A stadium filled with nearly 100,000 roaring fans ... a field packed with players struggling for every yard ... sidelines crammed with athletes, coaches, reporters, cheerleaders, security personnel and others.
And then there was a locker room with just one player sitting alone.
Talk about a study in contrasts.
That’s the situation BYU sophomore defensive lineman Devin Kaufusi found himself in for much of the second half Saturday night of the 29-26 2OT Cougar win at Tennessee after he was ejected from game for targeting.
“It’s an old stadium and they’re not going to update the visitors locker room, so there was no TV in there,” Kaufusi said. “I was in there alone without TV, just hearing the cheers. I didn’t know what was going on. From going from being in one of the loudest stadiums in the country to being in an empty locker room, it was definitely a different experience.”
Yet while he might not have had anyone physically in the locker room, he had his cell phone — and a supportive family.
“I grabbed my phone and started FaceTiming my brothers,” Kaufusi said. “I FaceTimed Corbin, who was at home watching the game on TV and then Bronson jumped in from his hotel, because he had a game the next day. There was a delay in the broadcast, so I could hear cheers going on and then I would have to wait and see what happened. I was trying to decipher if they were good cheers or bad. That’s how I finished walking around.”
He had time to think about the targeting play and what had happened.
“That call is always tough,” Kaufusi said. “We saw on film that he wasn’t very mobile, so we wanted to bring some pressure. On that play, I came free off the blitz and he threw the ball. I delivered the hit and then saw the flag. I hoped it wasn’t on me. Then they switched it to targeting. When it was on the big screen in slow motion, all the boos came down. The main part was getting my head out of the way, which is tough being this tall.”
He realized that his game might be over.
“I’ve never been ejected and my brothers were never ejected,” Kaufusi said. “I’d never had it happen. Then I just started jogging off to the boos and dirty looks.”
In the locker room, his family had mixed reactions to the penalty.
“My dad (former BYU coach Steve Kaufusi) got there and was on the FaceTime,” Kaufusi said. “Corbin and Bronson didn’t like the call but my dad totally thought it was targeting. He was like, ‘that’s what you get.’ It was classic him having that coach mentality.”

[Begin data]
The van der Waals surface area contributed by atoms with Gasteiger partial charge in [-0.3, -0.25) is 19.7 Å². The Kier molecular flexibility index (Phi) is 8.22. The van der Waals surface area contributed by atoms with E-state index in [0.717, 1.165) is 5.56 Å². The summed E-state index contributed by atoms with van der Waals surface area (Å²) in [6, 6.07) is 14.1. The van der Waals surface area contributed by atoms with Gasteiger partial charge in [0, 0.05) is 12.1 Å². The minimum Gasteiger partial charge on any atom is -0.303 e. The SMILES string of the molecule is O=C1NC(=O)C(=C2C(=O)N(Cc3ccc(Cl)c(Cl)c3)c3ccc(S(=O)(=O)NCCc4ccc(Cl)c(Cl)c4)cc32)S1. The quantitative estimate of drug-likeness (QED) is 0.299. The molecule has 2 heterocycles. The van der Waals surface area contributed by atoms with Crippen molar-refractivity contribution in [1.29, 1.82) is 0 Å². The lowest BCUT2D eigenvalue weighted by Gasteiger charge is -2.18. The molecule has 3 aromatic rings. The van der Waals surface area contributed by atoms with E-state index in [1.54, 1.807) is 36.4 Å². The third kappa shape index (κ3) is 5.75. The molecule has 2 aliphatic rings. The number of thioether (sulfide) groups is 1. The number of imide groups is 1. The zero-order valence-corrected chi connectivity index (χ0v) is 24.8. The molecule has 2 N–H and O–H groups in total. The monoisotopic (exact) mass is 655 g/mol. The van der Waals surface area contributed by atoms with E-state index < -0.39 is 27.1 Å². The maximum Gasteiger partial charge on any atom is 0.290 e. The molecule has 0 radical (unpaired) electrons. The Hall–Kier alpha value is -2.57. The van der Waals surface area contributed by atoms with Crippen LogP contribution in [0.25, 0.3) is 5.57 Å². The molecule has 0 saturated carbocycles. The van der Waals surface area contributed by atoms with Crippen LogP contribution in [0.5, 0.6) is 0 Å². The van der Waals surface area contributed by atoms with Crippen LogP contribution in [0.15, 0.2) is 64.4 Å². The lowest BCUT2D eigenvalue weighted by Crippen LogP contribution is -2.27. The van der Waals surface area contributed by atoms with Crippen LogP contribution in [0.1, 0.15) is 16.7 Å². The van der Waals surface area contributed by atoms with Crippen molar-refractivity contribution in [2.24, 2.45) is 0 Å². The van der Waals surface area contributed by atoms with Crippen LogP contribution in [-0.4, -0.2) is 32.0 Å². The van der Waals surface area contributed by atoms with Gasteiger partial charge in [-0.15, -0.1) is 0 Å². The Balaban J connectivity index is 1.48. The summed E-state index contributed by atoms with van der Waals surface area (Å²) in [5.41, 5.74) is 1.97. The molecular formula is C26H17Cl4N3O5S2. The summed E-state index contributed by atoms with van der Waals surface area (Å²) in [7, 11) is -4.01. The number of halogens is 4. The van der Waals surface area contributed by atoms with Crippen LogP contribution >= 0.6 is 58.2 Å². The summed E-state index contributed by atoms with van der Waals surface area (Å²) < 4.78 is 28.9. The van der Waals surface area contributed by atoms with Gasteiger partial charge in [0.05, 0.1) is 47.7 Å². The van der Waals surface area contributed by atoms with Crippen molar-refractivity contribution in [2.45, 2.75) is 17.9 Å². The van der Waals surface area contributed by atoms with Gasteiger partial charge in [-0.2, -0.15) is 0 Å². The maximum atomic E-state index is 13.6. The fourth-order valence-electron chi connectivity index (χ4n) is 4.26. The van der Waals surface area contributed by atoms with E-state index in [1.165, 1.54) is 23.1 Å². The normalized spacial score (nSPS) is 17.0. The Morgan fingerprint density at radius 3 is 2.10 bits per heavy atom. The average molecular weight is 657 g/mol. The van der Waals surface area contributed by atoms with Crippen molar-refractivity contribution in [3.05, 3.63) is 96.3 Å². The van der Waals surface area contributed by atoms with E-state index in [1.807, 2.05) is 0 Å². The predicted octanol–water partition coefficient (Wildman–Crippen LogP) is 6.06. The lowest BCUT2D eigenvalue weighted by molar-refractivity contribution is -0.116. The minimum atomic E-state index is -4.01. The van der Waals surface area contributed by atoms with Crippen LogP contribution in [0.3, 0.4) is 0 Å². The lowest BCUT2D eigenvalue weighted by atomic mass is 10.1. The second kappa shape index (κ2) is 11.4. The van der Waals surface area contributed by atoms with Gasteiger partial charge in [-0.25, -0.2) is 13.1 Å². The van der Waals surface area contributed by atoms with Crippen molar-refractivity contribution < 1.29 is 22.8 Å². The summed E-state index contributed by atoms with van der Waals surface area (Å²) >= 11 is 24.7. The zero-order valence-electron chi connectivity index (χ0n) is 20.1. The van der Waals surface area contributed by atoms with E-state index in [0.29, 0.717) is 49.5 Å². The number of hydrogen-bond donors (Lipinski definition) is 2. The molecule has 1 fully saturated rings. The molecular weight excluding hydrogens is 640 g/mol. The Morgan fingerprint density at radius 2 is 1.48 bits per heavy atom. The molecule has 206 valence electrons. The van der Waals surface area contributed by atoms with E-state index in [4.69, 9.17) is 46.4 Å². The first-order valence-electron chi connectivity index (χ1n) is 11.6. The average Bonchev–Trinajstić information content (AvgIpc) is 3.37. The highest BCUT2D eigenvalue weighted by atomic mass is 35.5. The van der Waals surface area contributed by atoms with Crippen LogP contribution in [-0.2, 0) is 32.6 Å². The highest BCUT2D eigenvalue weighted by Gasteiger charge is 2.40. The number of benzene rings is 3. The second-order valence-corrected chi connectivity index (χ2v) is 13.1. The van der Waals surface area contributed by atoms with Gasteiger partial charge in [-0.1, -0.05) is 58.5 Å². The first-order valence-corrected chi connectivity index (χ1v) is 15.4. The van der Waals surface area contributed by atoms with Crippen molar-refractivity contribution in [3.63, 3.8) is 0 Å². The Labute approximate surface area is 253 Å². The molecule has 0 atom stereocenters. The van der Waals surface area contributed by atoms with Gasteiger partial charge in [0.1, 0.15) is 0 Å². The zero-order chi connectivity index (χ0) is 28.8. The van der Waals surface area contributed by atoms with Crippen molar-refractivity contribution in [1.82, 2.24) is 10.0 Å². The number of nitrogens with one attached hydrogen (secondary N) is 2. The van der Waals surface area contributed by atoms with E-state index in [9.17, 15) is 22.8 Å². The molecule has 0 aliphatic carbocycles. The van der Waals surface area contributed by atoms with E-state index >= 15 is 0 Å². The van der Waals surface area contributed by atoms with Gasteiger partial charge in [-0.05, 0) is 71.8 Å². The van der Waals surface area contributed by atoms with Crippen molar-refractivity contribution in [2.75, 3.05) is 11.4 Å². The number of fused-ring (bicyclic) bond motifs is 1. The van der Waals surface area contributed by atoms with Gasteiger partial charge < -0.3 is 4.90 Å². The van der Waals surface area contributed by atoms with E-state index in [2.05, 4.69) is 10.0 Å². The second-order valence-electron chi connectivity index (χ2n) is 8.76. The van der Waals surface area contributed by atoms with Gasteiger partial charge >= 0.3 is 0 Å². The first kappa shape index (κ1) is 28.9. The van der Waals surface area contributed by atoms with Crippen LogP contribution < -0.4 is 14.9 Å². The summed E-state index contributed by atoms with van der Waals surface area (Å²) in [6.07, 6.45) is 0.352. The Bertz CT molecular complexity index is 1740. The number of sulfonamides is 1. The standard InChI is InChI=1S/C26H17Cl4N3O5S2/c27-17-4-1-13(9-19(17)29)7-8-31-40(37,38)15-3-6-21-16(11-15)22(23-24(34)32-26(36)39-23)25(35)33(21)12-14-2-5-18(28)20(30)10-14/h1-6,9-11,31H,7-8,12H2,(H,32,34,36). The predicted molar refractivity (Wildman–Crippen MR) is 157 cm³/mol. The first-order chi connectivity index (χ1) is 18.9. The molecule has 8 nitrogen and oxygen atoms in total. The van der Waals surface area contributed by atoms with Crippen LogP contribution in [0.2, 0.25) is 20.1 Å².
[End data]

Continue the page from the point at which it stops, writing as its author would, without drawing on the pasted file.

Cougar defensive coordinator Ilaisa Tuiaki said he thought the call was pretty clear.
“That was targeting,” Tuiaki said. “He’s got tackle chest-up and might have been a step late as well. He’s got to make better decisions and he knows that. We’ve got to be better. I’ve got to coach him up better on how to do it and he’s got to be better at making decisions.”
He ended up watching the rest of the game in the locker room with his family, so when BYU finally pulled out the improbable win in double-overtime, he was loaded with adrenaline.
“I found out we won, so I went out to the tunnel and saw everyone celebrating,” Kaufusi said. “I was cheering from down there but when the team started moving down toward the tunnel, Coach (Ilaisa) Tuiaki waved me on and I ran out. I was jumping and hollering. It was a great experience at Tennessee and a great team win.”
As BYU gets ready to host No. 24 USC on Saturday (1:30 p.m., ABC), Kaufusi knows he has to pay the rest of the price for his mistake against the Volunteers. He compared it to being grounded when he was growing up.
“We have a lot of depth on the defensive line, so others will fill in for me,” Kaufusi said. “I’ll sit out the first half but I’ll come back with fresh legs in the second half.”
The goal is to never make that mistake again and have a targeting call take him off the field.
“I’ve been looking up other calls and the rules,” Kaufusi said. “On that occasion, I just hit him. I didn’t wrap him up. I need to do a wrap-up with my head to the side and stay low. At 6-foot-7, I’ve got to get low pretty quick and go pretty far. That’s no excuse. It’s definitely something I need to be aware of when I’m coming through on blitzes.”